Today in our Friday is for Friends feature I welcome back Mike Dobert, President of HR in Alignment. Here is a REAL liability that most business owners are not thinking about! Read and protect yourself!
According to a recent National Transportation Safety Board (NTSB) survey of 6000 drivers, 20% of drivers overall and more than half of all drivers between 21 and 24 reported sending text messages or emails while in the driver’s seat.
These numbers are reflected in annual studies in which the Agency visually monitors intersections to count drivers using cell phones and other devices. For most of us, we may see a greater frequency in the use of cell phones and other portable devices in our commute each day, or perhaps in our own vehicles.
The NTSB recently proposed a ban on all drivers use of cell phone and other portable devices, except in emergencies. The recommendation was unanimously agreed to by a five-member board and applies to both hands-free and hand-held devices.
As published, “The Board made the recommendation in connection with a deadly highway pileup in Missouri last year. The board said the initial collision in the accident near Gray Summit, Mo., was caused by the inattention of a 19 year-old-pickup driver who sent or received 11 texts in the 11 minutes immediately before the crash.
Investigators are seeing texting, cell phone calls and other distracting behavior by operators in accidents across all modes of transportation with increasing frequency. It has become routine for investigators to immediately request the preservation of cell phone and texting records when they launch an investigation.”
Companies and their owners/managers need to be concerned and proactive in implementing a written policy regarding the use of cell phones and other portable devices while driving, whether in a service vehicle, personal vehicle while conducting company business, or any other equipment which requires the operator’s full attention.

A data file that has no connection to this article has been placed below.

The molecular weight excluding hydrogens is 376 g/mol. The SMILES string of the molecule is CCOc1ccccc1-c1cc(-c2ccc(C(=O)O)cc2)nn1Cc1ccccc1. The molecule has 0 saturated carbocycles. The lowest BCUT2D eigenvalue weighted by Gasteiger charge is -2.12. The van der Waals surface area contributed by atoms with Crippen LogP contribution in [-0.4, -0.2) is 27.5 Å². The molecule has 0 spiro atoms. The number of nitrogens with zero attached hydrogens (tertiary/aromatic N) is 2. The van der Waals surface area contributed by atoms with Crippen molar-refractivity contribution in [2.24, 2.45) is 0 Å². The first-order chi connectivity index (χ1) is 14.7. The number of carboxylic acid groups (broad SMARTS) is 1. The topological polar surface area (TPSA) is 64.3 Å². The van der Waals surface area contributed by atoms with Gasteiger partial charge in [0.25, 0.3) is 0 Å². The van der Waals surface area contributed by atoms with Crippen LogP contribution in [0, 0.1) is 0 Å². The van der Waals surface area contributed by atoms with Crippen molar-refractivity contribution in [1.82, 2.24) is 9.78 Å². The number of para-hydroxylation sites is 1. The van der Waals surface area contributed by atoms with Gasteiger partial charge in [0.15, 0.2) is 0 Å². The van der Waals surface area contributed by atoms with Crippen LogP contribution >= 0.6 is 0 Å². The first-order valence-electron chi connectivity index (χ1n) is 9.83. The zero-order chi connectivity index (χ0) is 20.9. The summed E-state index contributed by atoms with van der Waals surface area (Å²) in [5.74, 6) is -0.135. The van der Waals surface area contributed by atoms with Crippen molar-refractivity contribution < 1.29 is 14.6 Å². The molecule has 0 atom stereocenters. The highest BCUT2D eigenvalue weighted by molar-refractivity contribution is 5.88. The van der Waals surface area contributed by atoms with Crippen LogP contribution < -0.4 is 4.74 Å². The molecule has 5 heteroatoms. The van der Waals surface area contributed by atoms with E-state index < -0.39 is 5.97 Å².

What happens when an employee causes an accident while distracted from driving by taking a call from their manager, or responding to a personal text while driving on Company business; can the Company be liable for the accident? The answer is “Yes”.
While the NTSB doesn’t have the power to impose restrictions, it’s recommendations carry significant weight with federal regulators and congressional and state lawmakers The NTSB’s proposal is a good reminder companies should have a policy defining employee’s use of cell phone and other portable devices while driving/conducting company business while driving. Having a consistently enforced written policy addressing their use can help limit liability in the event of a lawsuit, and in fact, companies could be found negligent if they fail to adopt a policy for the safe use of cell phones and similar devices while driving.
For more information on compliance with Employment Labor Laws and all your HR needs including policy development, contact Mike Dobert, S.P.H.R. at HR in Alignment, LLC. @ 281.494.2985 or email@example.com You may also visit us at www.hrinalignment.com
This article is for informational purposes and not intended as legal advice
Copyright © 2012 by Michael J. Dobert and HR in Alignment, LLC Used by permission.